At the start of October, representatives from 183 countries gathered in South Africa for one of the largest and most influential global conservation gatherings, the Convention on International Trade in Endangered Species of Wild Flora and Fauna (CITES).
A major topic at this year’s convention was the current status of the African Elephant population, and the global ivory trade that has fuelled the decline of the animal. With numerous elephant conservation programmes spread around Southern Africa, African Impact has an invested interest in the outcomes of the conference.
The debate surrounding this topic encompasses a wide range of viewpoints and complexities, and naturally, the conclusions from this year’s convention were mixed for all parties involved. While many countries wished to grant the African elephant full protection (and therefore propose a complete ban on all trade in ivory), many others argued for elephant culling and fought for their right to utilize the economic benefits of the trade.
By the end of the conference, the proposal to move the elephant from Appendix II to Appendix I, to provide them with extra protection, failed. As well as this, the proposal to close legal ivory markets and for all countries to destroy ivory stockpiles also failed.
Many commentators, understandably, regard the convention to have been a complete failure for elephant conservation. After all, elephant populations have decreased by up to 30% in the last 7 years alone. However, with the disputes as far–reaching as they are, it will take decades for all parties involved to agree upon, and enact, the necessary procedures to stabilise numbers. The demand for ivory as a status symbol in large parts of Asia, as well as the human-elephant conflict in Africa, has existed for centuries, and we cannot expect any resolution to be achieved over the 10 days of CITES17.
(Ivory shop in Hong Kong - National Geographic)
Hope is not lost, though. If we review all outcomes from CITES in an objective manner, and actually set ourselves realistic targets, we can then draw noticeable progress from the conference.
CITES now officially recommends that countries with legal domestic ivory markets start closing them down, and guidelines for the management (including disposal) of ivory stockpiles are now being developed. Both of these are significant indicators that the discussion is moving in the right direction, and it seems almost inevitable that within a matter of years these ‘recommendations’ and ‘guidelines’ will eventually evolve into international legislation.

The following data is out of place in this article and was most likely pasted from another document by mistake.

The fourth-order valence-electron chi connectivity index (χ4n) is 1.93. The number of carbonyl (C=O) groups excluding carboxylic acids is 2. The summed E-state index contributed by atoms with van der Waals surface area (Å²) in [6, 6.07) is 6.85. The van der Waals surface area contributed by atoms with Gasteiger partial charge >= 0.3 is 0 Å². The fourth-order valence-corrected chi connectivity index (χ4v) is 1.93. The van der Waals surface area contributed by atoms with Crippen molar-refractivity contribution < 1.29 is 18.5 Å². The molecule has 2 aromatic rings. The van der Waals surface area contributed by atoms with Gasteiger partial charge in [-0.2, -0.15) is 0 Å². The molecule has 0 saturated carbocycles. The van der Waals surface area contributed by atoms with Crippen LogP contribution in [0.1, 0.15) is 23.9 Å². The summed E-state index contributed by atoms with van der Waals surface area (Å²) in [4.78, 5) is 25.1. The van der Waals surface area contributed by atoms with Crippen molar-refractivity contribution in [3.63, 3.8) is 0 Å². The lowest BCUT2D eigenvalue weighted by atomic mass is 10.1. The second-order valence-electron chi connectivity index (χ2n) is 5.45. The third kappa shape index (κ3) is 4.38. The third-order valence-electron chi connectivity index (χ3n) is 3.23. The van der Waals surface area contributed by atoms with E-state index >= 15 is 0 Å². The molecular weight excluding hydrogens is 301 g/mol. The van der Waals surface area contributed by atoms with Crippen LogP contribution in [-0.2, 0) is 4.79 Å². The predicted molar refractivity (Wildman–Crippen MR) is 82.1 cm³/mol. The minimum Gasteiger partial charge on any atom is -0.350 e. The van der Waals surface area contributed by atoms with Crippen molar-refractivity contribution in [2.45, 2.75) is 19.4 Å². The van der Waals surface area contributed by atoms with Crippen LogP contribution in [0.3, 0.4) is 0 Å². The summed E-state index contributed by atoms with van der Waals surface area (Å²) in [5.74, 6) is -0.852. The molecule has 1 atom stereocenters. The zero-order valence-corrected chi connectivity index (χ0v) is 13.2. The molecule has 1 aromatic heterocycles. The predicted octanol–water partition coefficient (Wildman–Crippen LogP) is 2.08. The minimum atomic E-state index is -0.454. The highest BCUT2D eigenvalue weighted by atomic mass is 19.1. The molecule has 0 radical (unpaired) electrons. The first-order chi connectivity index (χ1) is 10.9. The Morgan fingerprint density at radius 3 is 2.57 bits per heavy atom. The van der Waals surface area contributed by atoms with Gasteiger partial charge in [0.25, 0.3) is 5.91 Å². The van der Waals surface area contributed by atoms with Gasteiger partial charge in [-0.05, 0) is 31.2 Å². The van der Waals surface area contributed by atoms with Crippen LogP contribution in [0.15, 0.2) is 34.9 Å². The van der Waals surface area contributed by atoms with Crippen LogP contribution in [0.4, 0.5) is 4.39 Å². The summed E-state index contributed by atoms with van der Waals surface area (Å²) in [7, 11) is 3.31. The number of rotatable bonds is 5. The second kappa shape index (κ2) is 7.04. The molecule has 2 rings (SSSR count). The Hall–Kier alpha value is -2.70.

Of course, even if these international laws are created, the black market will most likely continue to find a way to supply the demand from Asia, which is higher than ever before. However, even with the expansion of the Chinese middle class, it is hoped that enough of these ‘nouveau’ status-symbol-seekers will eventually be convinced against owning ivory by the deterrent of their national judicial system. Ideally, in years to come, the stigma attached to ivory will not be of wealth and power, but a physical representation of criminal undertaking.
Until this ‘utopia’ is achieved, there are a number of initiatives non-political organisations are involved with to hopefully slow the decline of the species. These include increasing the scope of anti-poaching measures, as well as alleviating human-elephant conflict by managing the spaces that elephants roam in, and minimising any proximity to settlements.
We at African Impact are also doing our part, by partnering with an organization in Namibia who work to provide safe habitats for elephants, and also by working closely in Zambia with communities affected by human-elephant conflict. In Livingstone, where this program is based, our research volunteers monitor the local elephant species, conduct research and work with community members to encourage an environment where elephants and humans can live safely side-by-side.
Recently, the group unearthed brand new information when they discovered a whole herd of elephants regularly swimming over the Zambezi River to and from Zimbabwe throughout the seasons; proving that the elephants’ range is much larger then people originally thought. With more information like this we can gain a greater understanding of the animal, and consequently tweak on-the-ground conservation techniques to strengthen their efficiency.
Through programs like this, and an increase in exposure over the last few years, there are promising signs that the elephant crisis is garnering more attention and funding. With significant improvements to the effectiveness of anti-poaching techniques, authorities are catching and detaining more poachers than before. The problem, however, is that they are being replaced at a faster rate than they can be caught. Until a majority vote can be passed in CITES to ban all elephant killing, and the respective governments of the Asian ivory markets cooperate whole-heartedly, demand for ivory will continue to rise. Until then, the rest of the world can only continue to do everything it can to alleviate pressure on the ground and, like all these things, hope that we haven’t left it all too late by the time political measures are actually enacted.
(Ivory burn in Kenya, April 2016 - Collective Evolution)